Parameter/Compound Group
Pharmaceuticals and Personal Care Products (PPCP)
Brominated Flame Retardants (BFR)
PFOS (Perfluorooctane Sulfonates)
PFOA (Perfluorooctanoic Acid)
Nonylphenol & Ethoxylates

LaSB Method:
E3430 — The Determination of Polybrominated Diphenyl Ethers (PBDEs) in Environmental Matrices By Gas Chromatography-High Resolution Mass Spectrometry (GC-HRMS)
Method Principle:
This analytical method is used to determine the concentrations of tri to deca substituted PBDEs in a variety of matrices using gas chromatography-high resolution mass spectrometric detection. Aqueous sample volumes are measured and recorded. Samples are filtered using a C18 solid phase adsorption disk. PBDEs from particulate matter are trapped on top of the disk while the soluble analytes are adsorbed. Toluene/ethanol is used to extract the PBDEs from the disk and particulate matter. The extracts are cleaned using a single stage silica (acid/base/AgNO3) cleanup. All samples are fortified with at least one [13C12] isotopically labelled congener for each homologue group (quantification standard). All PBDEs are quantified against these corresponding [13C12] labelled internal standards.
LaSB Method:
E3457 - The Determination of Perfluorinated Alkyl Compounds (PFCs) in Environmental Matrices by Liquid Chromatography-Tandem Mass Spectrometry (LC-MS/MS)
Method Principle:
This method is designed to identify and quantify 11 perfluorinated alkyl compounds in various environmental matrices. Solid samples (sediments, soils, biosolids and fish) are homogenized, mixed with an ion paring agent (TBAS), extracted with methyl tert-butyl ether (MTBE), evaporated to dryness and reconstituted in methanol. Water samples are either analysed directly or concentrated by solid phase extraction prior to instrument analysis depending on detection limit requirements. All target compounds are analysed by C18 reversed phase liquid chromatography-negative electrospray tandem mass spectrometry [LC-(ESI-)MS/MS].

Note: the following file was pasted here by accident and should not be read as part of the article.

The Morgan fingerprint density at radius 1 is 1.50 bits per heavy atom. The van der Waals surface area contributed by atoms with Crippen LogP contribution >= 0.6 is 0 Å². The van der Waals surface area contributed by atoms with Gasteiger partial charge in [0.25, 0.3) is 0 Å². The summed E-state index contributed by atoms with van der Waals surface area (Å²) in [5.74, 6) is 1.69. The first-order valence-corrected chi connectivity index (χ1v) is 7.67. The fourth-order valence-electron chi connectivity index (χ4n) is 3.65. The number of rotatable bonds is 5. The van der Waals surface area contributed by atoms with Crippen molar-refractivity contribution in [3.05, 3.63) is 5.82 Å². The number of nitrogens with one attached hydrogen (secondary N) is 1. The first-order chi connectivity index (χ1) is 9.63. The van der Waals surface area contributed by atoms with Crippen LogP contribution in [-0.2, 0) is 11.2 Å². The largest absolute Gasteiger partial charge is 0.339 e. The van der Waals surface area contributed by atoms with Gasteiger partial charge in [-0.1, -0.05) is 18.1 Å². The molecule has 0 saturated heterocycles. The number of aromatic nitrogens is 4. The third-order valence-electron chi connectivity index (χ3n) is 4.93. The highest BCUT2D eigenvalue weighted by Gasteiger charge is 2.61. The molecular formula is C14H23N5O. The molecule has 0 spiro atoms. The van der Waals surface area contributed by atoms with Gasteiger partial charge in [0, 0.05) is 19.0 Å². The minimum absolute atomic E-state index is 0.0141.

C13-labeled surrogate (13C4-PFOA) and internal standards (13C2-PFOA, 13C4-PFOS, 13C5-PFNA, 13C2-PFDA and 13C2-PFDoA) are added during sample processing/instrument analysis to monitor method performance and compensate for instrument variability. PFCs are quantified by internal standard methods using a multipoint external calibration curve.
US EPA Methods:
Method 527, Rev 1.0, Determination of Selected Pesticides and Flame Retardants in Drinking Water by Solid Phase Extraction and Capillary Column Gas Chromatography/Mass Spectrometry (GC/MS)
Method 537, Ver 1.0, Determination of Selected Perfluorinated Alkyl Acids in drinking Water by Solid Phase Extraction and Liquid Chromatography/Tandem Mass Spectrometry (LC/MS/MS)
ASTM Method:55 Vol. 11.02, 2008*
D7065-06, Standard Test Methods for Determination of Nonylphenol, Bisphenol A, p-tert-Octylphenol, Nonylphenol Monoethyoxylate and Nonylphenol Diethoxylate in Environmental Waters by Gas Chromatography Mass Spectrometry


5. Acronyms

4-AAP4-aminoantipyrine
AASAtomic Absorption Spectroscopy
AESAtomic Emission Spectroscopy
AMPAAminomethyl-phosphonic Acid
ASTMASTM International (formerly the American Society for Testing and Materials)
ASVAnodic Stripping Voltammetry
AWWAAmerican Waterworks Association
CALACanadian Association for Laboratory Accreditation
CASChemical Abstract Services
CBsChlorinated Benzenes
CFUColony Forming Units
CV-AASCold Vapour-Flameless Atomic Absorption Spectrophotometry
DC AgarDifferential Coliform Agar
E. coliEscherichia coli
ELISAEnzyme-Linked Immunosorbent Assay
ESI-MSElectro-Spray Ionization Mass Spectrometry
GC/MSGas Chromatography-Mass Spectrometry
GC-HRMSGas Chromatography-High Resolution Mass Spectrometry
HPLCHigh Performance Liquid Chromatography
ICIon Chromatography
ICPInductively Coupled Plasma
ICP/MSInductively Coupled Plasma/Mass Spectrometry
IDMSIsotope Dilution Mass Spectrometry
LaSBLaboratory Services Branch
mg/LMilligrams per Litre
MIB2-methylisoborneol
MOEMinistry of the Environment (Ontario)
MPNMost Probable Number
MS-MSTandem Mass Spectrometry
NDMAN-Nitrosodimethylamine
O. Reg.Ontario Regulation
OCsOrganochlorine Pesticides